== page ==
decided: September 16, 1965.
Appeal from order of Court of Common Pleas No. 7 of Philadelphia County, June T., 1963, No. 5847, in case of Joseph Sacavitch v. Rita Sacavitch.
Anthony L. V. Picciotti, for appellant.
Nicholas A. Cipriani, for appellee.
Ervin, P. J., Wright, Watkins, Montgomery, Jacobs, and Hoffman, JJ. (Flood, J., absent). Opinion by Hoffman, J.
[ 206 Pa. Super. Page 230]
Joseph Sacavitch instituted an action in divorce a.v.m. against his wife, Rita Sacavitch, on the ground of indignities to the person. The court below appointed a master to take testimony. The master filed a report in which he recommended that divorce a.v.m. be granted to the husband. The court below sustained the exceptions filed by the wife and dismissed the husband's complaint. From this dismissal, the husband appeals.
As is our duty, we have carefully reviewed the evidence de novo, passed on its weight and on the credibility of the witnesses, and reached an independent conclusion upon the merits. Pasternak v. Pasternak, 204 Pa. Superior Ct. 339, 341, 204 A.2d 290, 291 (1964). The parties were married on February 20, 1960, and resided together in Philadelphia until their separation in August of 1962. Two children were born of this marriage.
The husband alleges that his wife offered to him indignities which may be classified into several categories: domestic inefficiency, personal uncleanliness,
[ 206 Pa. Super. Page 231]
and the use of obscene language. More particularly, the husband testified that his wife failed to maintain an orderly home, to cook his meals, and to wash his clothes. He complained of her indiscreet use of obscene language. He further testified that his wife did not properly attend to their children. The wife denied most, if not all, of these specific allegations. Both parties produced supporting witnesses to corroborate their respective viewpoints.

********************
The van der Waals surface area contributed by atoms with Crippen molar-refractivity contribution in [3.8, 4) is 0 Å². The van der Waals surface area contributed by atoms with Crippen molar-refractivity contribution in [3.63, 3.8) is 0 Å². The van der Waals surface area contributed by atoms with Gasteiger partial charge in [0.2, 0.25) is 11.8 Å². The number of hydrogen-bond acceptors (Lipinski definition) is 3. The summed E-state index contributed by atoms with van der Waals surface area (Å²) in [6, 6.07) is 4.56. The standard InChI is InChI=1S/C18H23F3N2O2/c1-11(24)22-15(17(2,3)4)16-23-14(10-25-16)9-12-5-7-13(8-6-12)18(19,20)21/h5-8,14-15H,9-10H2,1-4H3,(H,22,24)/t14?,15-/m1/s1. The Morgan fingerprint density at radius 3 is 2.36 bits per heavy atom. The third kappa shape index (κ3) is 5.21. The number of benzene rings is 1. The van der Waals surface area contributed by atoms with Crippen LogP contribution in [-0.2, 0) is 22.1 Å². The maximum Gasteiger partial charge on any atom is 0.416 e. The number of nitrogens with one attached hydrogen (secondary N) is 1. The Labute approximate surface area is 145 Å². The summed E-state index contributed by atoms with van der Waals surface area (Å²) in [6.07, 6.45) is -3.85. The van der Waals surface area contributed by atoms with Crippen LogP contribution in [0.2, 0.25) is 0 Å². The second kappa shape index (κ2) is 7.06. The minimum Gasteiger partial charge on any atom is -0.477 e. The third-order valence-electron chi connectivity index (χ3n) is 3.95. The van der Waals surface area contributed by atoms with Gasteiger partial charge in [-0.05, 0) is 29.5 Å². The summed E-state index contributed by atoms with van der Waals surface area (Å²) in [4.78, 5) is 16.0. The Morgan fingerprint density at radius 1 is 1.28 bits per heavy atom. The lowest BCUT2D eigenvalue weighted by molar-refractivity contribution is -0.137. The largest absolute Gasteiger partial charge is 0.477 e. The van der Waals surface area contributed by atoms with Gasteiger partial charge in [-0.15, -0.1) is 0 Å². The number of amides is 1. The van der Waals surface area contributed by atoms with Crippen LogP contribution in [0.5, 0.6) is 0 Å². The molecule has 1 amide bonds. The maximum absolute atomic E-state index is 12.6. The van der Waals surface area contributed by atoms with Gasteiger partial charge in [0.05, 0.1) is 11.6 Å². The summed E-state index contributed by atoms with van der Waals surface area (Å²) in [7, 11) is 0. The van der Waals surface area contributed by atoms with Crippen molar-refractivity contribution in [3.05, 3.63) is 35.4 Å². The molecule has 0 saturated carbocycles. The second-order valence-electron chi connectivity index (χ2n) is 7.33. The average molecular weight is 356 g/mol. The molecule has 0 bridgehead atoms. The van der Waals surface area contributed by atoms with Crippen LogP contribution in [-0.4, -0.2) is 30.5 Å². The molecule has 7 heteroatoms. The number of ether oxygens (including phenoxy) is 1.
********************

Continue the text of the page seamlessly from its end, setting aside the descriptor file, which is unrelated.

We do not find that the husband sufficiently established a course of conduct by his wife which manifests settled hate and estrangement. Furthermore, the husband failed to prove that he was an innocent and injured spouse as required by statute, since he did not adequately refute his wife's contention that he had used vulgar language and had beaten her.
Although the master in his report has decided all questions of credibility in favor of the husband, the master's recommendations and considerations do not control our appraisal of the weight and credibility of the testimony. Blatt v. Blatt, 206 Pa. Superior Ct. 177, 212 A.2d 907 (1965). We agree with the lower court that the master's findings are not adequately substantiated in his report.
Therefore, from our independent examination of the record, we conclude that the husband has not established by a preponderance of clear and satisfactory evidence that he was an innocent and injured party, and that he has suffered indignities which have rendered his condition intolerable and his life burdensome. Cf. Zirot v. Zirot, 197 Pa. Superior Ct. 124, 177 A.2d 137 (1962). The incidents narrated by the husband do indicate a state of domestic infelicity, but the legislature and the courts of this Commonwealth will not permit the sacred bonds of matrimony to be broken without clear proof of compelling reasons.
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